Anyhow, back to Chamonix. I’d heard a lot about this little French town, but mainly as a base for skiing in winter. What I didn’t realise was just how much character it has in summer too. The main attraction for me was the hiking; I’m not a very skilled hiker, but I’d read that you could see some really beautiful spots within 2 hours walk of the cable cars that left Chamonix. I pretty soon realised that was an understatement; you’re hit by natural beauty the whole time you’re in Chamonix, and you don’t have to walk far from the cable car for breathtaking views.

The hike I ended up doing was from La Flegere cable car to Lac Blanc, a lake known for it’s vivid turquoise waters. Unfortunately, as it was only the start of the summer season in Chamonix (early June) the mountain was covered in snow still, and the lake completely frozen over. Nevertheless, the hike was still completely worthwhile, with a 1.5-2 hour ascent characterised by the huge mountains visible on the other side of the town. It was the first time on a hike where I truly appreciated the journey as much as the destination; despite the fact that I was completely unprepared for the thick snow (I waded through tit in running trainers), and didn’t pack enough food, as google told me that there was a cafe at the end point.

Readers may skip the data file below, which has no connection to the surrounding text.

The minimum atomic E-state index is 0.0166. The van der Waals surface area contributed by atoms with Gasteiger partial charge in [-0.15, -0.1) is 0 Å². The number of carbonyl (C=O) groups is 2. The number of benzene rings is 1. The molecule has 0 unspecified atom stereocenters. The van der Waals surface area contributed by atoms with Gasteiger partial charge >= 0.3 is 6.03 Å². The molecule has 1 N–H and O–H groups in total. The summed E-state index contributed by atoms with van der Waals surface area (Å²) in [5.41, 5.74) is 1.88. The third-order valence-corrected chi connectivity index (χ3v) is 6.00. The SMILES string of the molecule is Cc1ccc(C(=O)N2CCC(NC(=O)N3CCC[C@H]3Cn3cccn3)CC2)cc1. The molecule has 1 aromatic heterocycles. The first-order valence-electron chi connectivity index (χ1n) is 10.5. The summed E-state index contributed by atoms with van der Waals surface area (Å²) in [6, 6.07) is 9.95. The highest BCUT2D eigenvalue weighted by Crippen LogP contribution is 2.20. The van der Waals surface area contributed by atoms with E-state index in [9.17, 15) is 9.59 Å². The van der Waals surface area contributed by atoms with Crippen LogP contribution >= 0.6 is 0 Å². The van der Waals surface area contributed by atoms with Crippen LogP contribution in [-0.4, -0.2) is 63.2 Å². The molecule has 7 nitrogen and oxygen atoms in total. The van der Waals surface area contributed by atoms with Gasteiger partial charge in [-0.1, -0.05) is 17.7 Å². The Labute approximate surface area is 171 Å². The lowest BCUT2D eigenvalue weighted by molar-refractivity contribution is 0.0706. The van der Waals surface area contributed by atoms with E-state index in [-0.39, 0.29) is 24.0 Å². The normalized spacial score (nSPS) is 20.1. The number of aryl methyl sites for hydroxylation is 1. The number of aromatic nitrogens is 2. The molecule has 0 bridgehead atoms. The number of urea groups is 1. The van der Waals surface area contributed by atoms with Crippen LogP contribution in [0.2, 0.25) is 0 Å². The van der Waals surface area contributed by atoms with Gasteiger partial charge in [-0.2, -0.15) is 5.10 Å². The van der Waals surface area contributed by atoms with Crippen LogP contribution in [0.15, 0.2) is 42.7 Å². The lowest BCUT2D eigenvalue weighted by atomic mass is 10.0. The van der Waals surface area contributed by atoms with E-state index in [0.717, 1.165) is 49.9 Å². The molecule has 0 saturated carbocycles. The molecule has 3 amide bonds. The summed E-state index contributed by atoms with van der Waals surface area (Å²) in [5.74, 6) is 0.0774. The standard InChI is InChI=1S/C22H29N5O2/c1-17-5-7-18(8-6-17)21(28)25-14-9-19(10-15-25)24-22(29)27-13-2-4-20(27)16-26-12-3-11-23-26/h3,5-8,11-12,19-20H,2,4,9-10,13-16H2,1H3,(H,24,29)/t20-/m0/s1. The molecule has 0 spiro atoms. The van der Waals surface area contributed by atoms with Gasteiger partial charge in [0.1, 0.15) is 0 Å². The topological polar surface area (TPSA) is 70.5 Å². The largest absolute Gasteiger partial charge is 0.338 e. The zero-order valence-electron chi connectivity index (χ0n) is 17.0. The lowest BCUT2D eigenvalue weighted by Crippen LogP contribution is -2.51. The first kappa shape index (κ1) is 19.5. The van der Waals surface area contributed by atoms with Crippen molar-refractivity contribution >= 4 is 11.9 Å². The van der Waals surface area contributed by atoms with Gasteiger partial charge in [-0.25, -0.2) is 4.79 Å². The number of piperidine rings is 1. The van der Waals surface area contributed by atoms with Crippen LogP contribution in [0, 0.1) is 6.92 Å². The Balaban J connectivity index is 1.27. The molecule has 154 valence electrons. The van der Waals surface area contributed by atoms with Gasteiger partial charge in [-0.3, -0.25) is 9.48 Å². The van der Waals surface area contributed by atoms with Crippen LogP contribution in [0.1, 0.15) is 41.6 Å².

I’d love to go back in summer when the lake is melted and vivid blue. All of the hikers on the way up and down were super friendly, the route itself wasn’t too busy… and it was impossible not to feel a little thrill in my heart whenever I looked up to see such awesome mountain peaks.